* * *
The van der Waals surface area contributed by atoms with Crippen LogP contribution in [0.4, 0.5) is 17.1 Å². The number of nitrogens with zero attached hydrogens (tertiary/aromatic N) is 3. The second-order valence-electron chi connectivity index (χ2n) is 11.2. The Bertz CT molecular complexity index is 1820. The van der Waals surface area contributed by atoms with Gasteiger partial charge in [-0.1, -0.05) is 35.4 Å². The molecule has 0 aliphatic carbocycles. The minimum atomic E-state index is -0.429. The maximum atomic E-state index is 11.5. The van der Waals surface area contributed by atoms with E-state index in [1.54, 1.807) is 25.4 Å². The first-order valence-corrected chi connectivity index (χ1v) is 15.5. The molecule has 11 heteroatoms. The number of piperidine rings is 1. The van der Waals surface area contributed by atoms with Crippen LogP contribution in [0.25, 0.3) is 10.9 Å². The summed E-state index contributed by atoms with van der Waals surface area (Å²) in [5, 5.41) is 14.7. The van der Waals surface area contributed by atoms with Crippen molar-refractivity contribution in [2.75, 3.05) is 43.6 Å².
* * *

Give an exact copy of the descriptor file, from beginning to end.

The van der Waals surface area contributed by atoms with Crippen LogP contribution in [0.4, 0.5) is 17.1 Å². The number of nitrogens with zero attached hydrogens (tertiary/aromatic N) is 3. The second-order valence-electron chi connectivity index (χ2n) is 11.2. The Bertz CT molecular complexity index is 1820. The van der Waals surface area contributed by atoms with Gasteiger partial charge in [-0.1, -0.05) is 35.4 Å². The molecule has 0 aliphatic carbocycles. The minimum atomic E-state index is -0.429. The maximum atomic E-state index is 11.5. The van der Waals surface area contributed by atoms with E-state index in [1.54, 1.807) is 25.4 Å². The first-order valence-corrected chi connectivity index (χ1v) is 15.5. The molecule has 11 heteroatoms. The number of piperidine rings is 1. The van der Waals surface area contributed by atoms with Crippen LogP contribution in [0.25, 0.3) is 10.9 Å². The summed E-state index contributed by atoms with van der Waals surface area (Å²) in [5, 5.41) is 14.7. The van der Waals surface area contributed by atoms with Crippen molar-refractivity contribution in [2.75, 3.05) is 43.6 Å².